February 1982
Volume 22, Issue 2
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Articles  |   February 1982
Plasminogen activator (urokinase) causes vascularization of the cornea.
Investigative Ophthalmology & Visual Science February 1982, Vol.22, 191-199. doi:https://doi.org/
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      M Berman, S Winthrop, D Ausprunk, J Rose, R Langer, J Gage; Plasminogen activator (urokinase) causes vascularization of the cornea.. Invest. Ophthalmol. Vis. Sci. 1982;22(2):191-199. doi: https://doi.org/.

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      © ARVO (1962-2015); The Authors (2016-present)

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Abstract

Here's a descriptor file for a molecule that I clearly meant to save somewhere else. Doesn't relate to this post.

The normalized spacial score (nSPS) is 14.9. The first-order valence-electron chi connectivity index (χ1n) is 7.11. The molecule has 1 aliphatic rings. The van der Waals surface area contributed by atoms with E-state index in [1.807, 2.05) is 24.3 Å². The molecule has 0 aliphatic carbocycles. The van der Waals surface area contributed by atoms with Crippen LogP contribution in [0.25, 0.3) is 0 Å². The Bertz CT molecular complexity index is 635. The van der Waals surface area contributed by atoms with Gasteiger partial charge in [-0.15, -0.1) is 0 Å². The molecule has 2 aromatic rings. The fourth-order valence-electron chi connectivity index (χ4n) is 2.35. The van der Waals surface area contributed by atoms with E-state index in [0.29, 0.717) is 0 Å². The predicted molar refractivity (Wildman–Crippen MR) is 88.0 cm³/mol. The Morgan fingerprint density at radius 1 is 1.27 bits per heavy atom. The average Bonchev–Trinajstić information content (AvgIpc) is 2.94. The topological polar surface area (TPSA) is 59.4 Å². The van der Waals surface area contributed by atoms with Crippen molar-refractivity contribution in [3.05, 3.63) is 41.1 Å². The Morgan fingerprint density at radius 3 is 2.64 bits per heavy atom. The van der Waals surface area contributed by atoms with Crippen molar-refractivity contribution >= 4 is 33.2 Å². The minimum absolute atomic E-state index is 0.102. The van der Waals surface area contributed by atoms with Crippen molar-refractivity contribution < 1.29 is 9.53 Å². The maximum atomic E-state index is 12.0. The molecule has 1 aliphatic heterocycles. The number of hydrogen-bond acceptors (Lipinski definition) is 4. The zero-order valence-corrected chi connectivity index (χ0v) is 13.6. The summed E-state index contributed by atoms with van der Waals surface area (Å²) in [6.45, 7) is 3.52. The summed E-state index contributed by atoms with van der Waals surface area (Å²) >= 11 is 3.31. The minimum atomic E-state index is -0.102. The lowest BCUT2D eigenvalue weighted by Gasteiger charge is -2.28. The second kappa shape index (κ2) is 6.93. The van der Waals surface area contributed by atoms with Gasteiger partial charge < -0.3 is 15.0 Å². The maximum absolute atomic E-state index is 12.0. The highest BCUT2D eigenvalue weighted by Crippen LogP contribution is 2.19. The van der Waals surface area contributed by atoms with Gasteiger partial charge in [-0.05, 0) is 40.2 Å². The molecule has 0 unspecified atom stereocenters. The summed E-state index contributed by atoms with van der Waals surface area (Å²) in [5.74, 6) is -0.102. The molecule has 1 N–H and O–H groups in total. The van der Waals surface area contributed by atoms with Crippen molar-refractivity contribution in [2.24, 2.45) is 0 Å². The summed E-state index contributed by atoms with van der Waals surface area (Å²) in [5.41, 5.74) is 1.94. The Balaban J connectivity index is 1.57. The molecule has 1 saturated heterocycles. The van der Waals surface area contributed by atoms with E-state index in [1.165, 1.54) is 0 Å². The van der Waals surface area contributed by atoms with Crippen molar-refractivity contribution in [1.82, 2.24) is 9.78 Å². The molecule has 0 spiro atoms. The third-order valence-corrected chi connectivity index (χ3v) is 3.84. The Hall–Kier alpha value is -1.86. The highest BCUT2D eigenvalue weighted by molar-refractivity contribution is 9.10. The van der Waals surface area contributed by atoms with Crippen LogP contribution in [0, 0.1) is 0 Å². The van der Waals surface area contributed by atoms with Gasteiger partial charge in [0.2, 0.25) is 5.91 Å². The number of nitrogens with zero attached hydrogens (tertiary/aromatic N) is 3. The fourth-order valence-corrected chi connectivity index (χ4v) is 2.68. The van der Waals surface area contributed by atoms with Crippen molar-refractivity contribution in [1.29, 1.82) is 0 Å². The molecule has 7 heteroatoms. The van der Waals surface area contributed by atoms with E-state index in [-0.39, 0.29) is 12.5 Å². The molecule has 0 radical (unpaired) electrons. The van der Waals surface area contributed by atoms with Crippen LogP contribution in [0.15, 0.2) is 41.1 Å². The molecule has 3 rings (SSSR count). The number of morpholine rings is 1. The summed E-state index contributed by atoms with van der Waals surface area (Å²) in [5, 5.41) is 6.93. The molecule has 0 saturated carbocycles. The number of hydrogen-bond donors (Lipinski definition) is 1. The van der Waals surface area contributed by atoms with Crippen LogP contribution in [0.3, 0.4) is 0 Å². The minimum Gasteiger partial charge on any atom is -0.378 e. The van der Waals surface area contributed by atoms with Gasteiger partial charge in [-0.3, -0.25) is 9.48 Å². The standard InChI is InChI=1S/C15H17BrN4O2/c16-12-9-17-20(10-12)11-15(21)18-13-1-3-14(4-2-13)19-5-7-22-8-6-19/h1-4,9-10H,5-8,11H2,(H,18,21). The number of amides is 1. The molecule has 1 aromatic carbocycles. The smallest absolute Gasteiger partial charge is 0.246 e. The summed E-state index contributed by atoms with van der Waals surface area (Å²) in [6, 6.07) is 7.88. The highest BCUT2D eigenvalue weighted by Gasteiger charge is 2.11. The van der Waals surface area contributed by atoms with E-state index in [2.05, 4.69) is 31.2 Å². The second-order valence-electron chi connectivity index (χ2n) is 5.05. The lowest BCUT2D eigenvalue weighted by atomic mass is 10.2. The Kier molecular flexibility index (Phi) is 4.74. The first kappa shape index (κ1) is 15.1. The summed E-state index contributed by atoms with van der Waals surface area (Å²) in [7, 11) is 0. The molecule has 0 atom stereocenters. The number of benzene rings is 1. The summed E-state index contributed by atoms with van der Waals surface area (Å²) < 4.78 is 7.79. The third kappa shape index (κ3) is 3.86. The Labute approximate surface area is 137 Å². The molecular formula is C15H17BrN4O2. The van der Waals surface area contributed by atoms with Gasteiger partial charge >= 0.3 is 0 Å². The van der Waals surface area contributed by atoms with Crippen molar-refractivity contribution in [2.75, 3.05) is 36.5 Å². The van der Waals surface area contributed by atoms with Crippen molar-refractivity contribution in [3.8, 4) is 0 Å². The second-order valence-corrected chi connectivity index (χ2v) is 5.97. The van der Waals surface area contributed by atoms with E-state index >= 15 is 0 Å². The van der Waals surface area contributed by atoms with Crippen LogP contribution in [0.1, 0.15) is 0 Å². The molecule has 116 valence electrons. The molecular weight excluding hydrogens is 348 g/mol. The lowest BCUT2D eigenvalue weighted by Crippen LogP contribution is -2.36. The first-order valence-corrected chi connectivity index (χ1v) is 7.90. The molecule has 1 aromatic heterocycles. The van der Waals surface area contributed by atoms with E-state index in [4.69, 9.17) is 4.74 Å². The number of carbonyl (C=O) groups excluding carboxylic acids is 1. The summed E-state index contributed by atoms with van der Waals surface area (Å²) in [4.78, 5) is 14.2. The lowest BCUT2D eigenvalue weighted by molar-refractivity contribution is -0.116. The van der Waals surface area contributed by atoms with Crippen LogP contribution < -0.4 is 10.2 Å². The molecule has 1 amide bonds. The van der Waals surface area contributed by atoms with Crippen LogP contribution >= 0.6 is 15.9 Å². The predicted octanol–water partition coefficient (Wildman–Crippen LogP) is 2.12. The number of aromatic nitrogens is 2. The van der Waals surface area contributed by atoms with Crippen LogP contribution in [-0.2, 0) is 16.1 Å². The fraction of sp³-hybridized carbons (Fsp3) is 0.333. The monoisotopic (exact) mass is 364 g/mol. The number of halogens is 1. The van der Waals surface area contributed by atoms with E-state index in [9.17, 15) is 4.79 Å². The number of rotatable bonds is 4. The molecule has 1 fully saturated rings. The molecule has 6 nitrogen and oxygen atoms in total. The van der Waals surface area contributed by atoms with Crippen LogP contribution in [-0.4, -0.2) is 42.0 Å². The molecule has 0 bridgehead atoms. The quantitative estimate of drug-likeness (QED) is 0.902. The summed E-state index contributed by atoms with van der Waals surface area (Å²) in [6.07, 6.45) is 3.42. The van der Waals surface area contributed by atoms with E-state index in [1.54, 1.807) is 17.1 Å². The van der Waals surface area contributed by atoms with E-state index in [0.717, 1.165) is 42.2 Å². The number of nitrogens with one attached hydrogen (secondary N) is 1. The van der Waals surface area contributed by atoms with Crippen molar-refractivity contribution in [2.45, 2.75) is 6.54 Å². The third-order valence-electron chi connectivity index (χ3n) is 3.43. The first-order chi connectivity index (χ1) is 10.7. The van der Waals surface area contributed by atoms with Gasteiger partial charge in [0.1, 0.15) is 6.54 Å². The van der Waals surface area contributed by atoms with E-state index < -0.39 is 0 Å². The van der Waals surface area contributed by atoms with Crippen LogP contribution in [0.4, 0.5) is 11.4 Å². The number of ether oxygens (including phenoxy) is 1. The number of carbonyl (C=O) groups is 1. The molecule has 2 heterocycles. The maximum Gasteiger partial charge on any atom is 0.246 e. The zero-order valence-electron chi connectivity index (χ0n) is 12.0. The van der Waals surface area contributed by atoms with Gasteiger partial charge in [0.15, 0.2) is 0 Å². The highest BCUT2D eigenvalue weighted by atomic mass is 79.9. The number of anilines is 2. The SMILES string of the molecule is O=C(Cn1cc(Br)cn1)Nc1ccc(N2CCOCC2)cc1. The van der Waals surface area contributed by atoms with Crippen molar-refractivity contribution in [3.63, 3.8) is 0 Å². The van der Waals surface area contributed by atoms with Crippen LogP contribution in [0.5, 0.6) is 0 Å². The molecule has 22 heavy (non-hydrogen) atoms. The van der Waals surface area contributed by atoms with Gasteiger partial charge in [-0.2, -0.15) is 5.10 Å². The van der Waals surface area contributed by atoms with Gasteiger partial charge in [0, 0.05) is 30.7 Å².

The presence of a peripheral zone of (presumed intracellular) plasminogen activator in the normal rabbit cornea has suggested that activator, once released, might regulate the permeability of limbal vessels and angiogenesis, by plasmin-dependent pathways. Plasminogen activator (urokinase [UK]) in rabbit serum albumin (RSA) was injected once (20 microliter, 3.7 CTA U) into the corneal stroma, 2 mm from the limbus. Sprouts arose from the engorged circumlimbal vessels (16 of 20 corneas) beginning on the third day and grew into the cornea over the next several days. Histologically, PMNs were observed in association with growing vessels. Contralateral corneas injected with UK (in RSA) previously inactivated by 99.7% with the specific active site inhibitor, Phe-Ala-Arg-chloromethyl ketone showed minimal vessel engorgement or stromal edema and no vascularization (0 to 20 corneas). Injuries to the so-called (plasminogen activator-containing)"critical zone" of the cornea which elicit neovascularization possibly do so by causing extracellular release of endogenous plasminogen activator. Thus, in addition to initiating the destructive events of ulceration, activator might initiate increases in vessel permeability and also neovascularization, which would result in the eventual arrest of ulceration.

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